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Sony's mobile division still lags behind Samsung, LG and HTC in all but one area: waterproofing. That's why it's no surprise to see the company's mid-range Xperia M2 getting an element-resistant remake as the M2 Aqua. The device comes with IP65/68 waterproofing -- making it better than the IP58 Xperia Z2 -- and will sit in depths of 1.5 meters for up to half an hour without complaint. The rest of the spec list is unchanged from the original that debuted five months ago, with a 1.2GHz quad-core Snapdragon 400, LTE, a 2,300mAh battery and 8-megapixel camera. There's no word on pricing, but we'd expect it to come in above the €220 ($300) that the vanilla M2 was marked up at, and it'll launch in the fall, destined for Latin America, Asia Pacific and Europe. Yup, Sony still don't got no love for North America.

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The transition from mobile to desktop seems like a natural evolution for Mailbox, which began as a clever time-saving email app for iOS. Four months ago, the Dropbox-owned venture excited fans by announcing that it would soon have an option on Mac as a limited beta. Today's the day: Mailbox is ready to roll out the app to the first batch of early adopters. The service will begin rolling out to those who've signed up for the beta online, as well as a handful of current Mailbox users. If you're not one of the lucky winners tomorrow, be patient -- the rollout will come in batches, and the company assures us that you'll still get your hands on it before the final version is ready. Each beta tester will be issued a betacoin (not to be confused with other forms of digital currency), and you'll even receive additional betacoins to share with friends as soon as you download the app.

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Microsoft's OneNote has long been available for Android (among many other platforms), but this latest update makes it easier to use specifically on tablets. The note-taking app now comes with handwriting support that takes advantage of the devices' relatively bigger screens, as well as with better options for formatting your notes. If you're going back to school soon and have a Windows device, though, OneNote for Windows sounds like the better choice with its new ink highlighter, printing support and ability to insert files and PDFs. Finally, the latest Livescribe+ update lets you set up a OneNote notebook where the Livescribe 3 pen can automatically upload what you're writing down on paper. All these changes are rolling out right now, so expect to get pinged for an update soon if it hasn't appeared yet.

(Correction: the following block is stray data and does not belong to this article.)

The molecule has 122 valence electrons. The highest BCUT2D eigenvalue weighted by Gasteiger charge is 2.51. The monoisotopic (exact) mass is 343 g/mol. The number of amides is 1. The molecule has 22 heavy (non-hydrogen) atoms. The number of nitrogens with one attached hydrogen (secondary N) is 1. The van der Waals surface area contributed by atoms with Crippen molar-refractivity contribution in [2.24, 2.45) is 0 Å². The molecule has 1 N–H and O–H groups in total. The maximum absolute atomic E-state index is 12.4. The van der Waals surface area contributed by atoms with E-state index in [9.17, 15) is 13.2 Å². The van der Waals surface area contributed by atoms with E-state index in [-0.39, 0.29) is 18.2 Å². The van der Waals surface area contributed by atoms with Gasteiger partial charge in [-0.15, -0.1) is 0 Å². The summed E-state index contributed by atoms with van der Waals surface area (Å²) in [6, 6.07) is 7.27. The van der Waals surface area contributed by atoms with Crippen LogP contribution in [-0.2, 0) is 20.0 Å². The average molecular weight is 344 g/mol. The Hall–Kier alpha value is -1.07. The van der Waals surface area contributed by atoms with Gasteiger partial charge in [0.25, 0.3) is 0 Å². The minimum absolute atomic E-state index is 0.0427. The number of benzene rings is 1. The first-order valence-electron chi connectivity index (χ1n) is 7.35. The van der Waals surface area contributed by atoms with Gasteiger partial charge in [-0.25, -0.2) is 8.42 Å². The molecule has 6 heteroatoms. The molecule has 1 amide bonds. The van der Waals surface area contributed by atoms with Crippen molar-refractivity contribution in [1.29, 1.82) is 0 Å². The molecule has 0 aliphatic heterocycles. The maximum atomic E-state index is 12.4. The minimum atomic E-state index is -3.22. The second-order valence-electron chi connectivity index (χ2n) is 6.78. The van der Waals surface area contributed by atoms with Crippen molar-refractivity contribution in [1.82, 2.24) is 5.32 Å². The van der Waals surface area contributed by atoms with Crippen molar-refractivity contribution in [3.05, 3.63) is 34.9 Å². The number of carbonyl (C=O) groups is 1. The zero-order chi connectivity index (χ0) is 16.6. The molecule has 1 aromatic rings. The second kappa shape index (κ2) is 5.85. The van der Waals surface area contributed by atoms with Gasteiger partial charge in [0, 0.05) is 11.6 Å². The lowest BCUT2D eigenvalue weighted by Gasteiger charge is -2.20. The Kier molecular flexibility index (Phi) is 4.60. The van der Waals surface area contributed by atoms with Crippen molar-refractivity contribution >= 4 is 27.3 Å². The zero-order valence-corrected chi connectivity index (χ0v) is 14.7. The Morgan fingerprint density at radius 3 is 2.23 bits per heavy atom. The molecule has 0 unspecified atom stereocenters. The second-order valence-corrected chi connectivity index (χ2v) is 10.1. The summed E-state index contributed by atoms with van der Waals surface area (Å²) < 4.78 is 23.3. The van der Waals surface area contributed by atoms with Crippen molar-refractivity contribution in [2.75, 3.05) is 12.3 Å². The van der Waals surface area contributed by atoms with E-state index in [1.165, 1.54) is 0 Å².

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You tell yourself you're gonna go running. You might even have an app that gently prods you to get your lazy keister up off the couch. But let's be honest, the most effective motivator is the good ol' fashioned bribe. That's why RunKeeper is teaming up with Kiip, a company that delivers ads and rewards through games and mobile apps. The idea isn't just to get you casually jogging though, but to actually get you to push yourself. Through the new workout rewards program, RunKeeper will deliver discounts on Propel Water, Secret Deodorant or even a Pebble smartwatch when you reach a personal best in distance or pace for instance. All the rewards are specifically chosen to appeal to RunKeeper's athletic market niche, so you shouldn't have to worry about being offered discounts on Transformers Blu-rays. You won't get bombarded by offers either, they'll only pop up sometimes -- and you'll really have to work for them. But it might be nice to get something at the end of a long marathon than a smug sense of self satisfaction.

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The above picture isn't Photoshopped -- what you're seeing really is the HTC One M8 for Windows (Phone), and it's available today as a Verizon exclusive. Thanks to Microsoft's latest update, it's now possible for manufacturers to slap the third-place smartphone OS onto existing hardware (replacing Android), and HTC is the first mainstream phone maker to take advantage of the opportunity. Spoiler alert: The hardware of the Windows Phone-equipped One M8 is completely identical to that of the Android version launched earlier this year, aside from gratuitous Verizon and Microsoft logos. What makes this new variant so special is on the software side.